James F. Mitchell - The Buckingham Research Group Incorporated

But you should have a view though. I'm sorry, you should have a view though, at least internally, of what your long-dated high RWA-type products that you expect to roll off, if there's a lot -- do you have any sense? Or can you give us any sense of is that a lot, a little or just -- that would be helpful.

Harvey M. Schwartz

Yes, I don't have that data with me. But if you're talking about sort of additions that are on the books with clients versus roll off, passive roll off, which we've disclosed previously, yet we obviously -- I think you should -- rest assured, we study all that.

James F. Mitchell - The Buckingham Research Group Incorporated

Okay. Maybe just on the liquidity, can you give us any thoughts on what the new LCR ratio language -- how you guys you feel you're positioned for the LCR?

Harvey M. Schwartz

So again, we finished with a strong liquidity position, with $175 billion in GCE. We have no immediate concerns regarding the LCR. We thought it was good. Actually, like a lot of these rules, that the regulators revise the rules in the process, and the final rule deemed more thoughtful and well considered than the proposed rule. But no immediate concern.

Operator

Your next question is from the line of Kian Abouhossein with JPMorgan.

Kian Abouhossein - JP Morgan Chase & Co, Research Division

Yes. I just wanted to come back to capital. And apologies if I missed it. But have you given the Basel III risk-weighted assets for the quarter, as well as the ratio? And if you have, could you please repeat it?

Harvey M. Schwartz

No, we haven't yet. But we did talk about the fact, obviously, that we finished near 9%, up 100 basis points over the year in Basel III.

Kian Abouhossein - JP Morgan Chase & Co, Research Division

Okay. And you have -- and in terms of -- you have given a risk-weighted asset guidance in the recent presentation, November, of $700 billion relative to about $725 billion in the third quarter, and it sounded to me like a very small number. I know you don't include proactive mitigation in your number. But I wonder, in the $700 billion, how much growth of risk-weighted assets have you included there between that number in the third quarter and the fourth -- in 2013 year end that you've given? Is there material growth in that number?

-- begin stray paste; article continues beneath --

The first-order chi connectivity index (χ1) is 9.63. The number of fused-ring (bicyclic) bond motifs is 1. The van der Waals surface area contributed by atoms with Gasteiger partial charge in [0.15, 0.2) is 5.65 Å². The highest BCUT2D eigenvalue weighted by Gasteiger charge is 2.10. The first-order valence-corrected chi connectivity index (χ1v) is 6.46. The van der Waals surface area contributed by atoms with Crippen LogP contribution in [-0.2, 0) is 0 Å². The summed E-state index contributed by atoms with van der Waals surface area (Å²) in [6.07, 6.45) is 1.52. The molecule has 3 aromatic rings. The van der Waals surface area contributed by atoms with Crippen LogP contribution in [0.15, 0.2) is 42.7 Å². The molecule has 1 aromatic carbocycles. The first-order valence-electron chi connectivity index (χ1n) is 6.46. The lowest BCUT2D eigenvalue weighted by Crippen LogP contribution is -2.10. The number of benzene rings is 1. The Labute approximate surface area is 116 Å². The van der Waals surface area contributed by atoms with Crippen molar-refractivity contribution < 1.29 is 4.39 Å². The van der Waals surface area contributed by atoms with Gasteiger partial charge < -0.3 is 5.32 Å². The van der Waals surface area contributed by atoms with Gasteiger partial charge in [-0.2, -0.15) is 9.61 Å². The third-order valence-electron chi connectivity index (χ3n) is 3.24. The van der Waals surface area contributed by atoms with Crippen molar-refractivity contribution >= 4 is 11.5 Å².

Harvey M. Schwartz

No. There's no material growth in that number.

Kian Abouhossein - JP Morgan Chase & Co, Research Division

And in terms of mitigation, can you give us any more details of how we should look at that, considering that you're talking about how your systems are built in order to allocate capital more efficiently? How should we think about the $700 billion versus what is really achievable, even if you talk more in terms of subjective measures?

David A. Viniar

Kian, I'm not quite sure what you're trying to get at. But if you really want details of all of this, we're happy to follow up with you later. You know we're very focused on this. And you can see, we increased where we are by about 100 basis points over the course of the year. But if you want more details on that, we're happy to follow up with you later.

Harvey M. Schwartz

Yes. I think the reason why we're struggling a bit with the question is because quite frankly, you'll see this as we do it. And so it's difficult for us to forecast in a way, obviously, that you'd like us to.

Kian Abouhossein - JP Morgan Chase & Co, Research Division

Yes. But you are constantly beating expectations, and you're kind of -- your mitigation seems to be much well ahead of the curve than I think what you're clearly alluding to in the $700 billion, which doesn't include any mitigation for your proactive measures. And I get the impression that the number that could be achieved is significantly lower, and that's kind of what I'm trying to get to. But we can discuss it afterwards. On the -- just on the Investing & Lending expenses, to be honest, I don't understand that line. I mean, you have expense of about $2 billion to $3 billion. I always think about this business like a private equity business. And your cost-to-income ratio, however, is significantly higher, and your expense line is higher. What is in these expenses? I would have thought this should be more like a 25%, 30% cost-income-ratio business but obviously, I don't understand it. So can you explain to me what these expenses are? I mean, I assume there are only a few hundred people. I assume there are only a few hundred people in this division.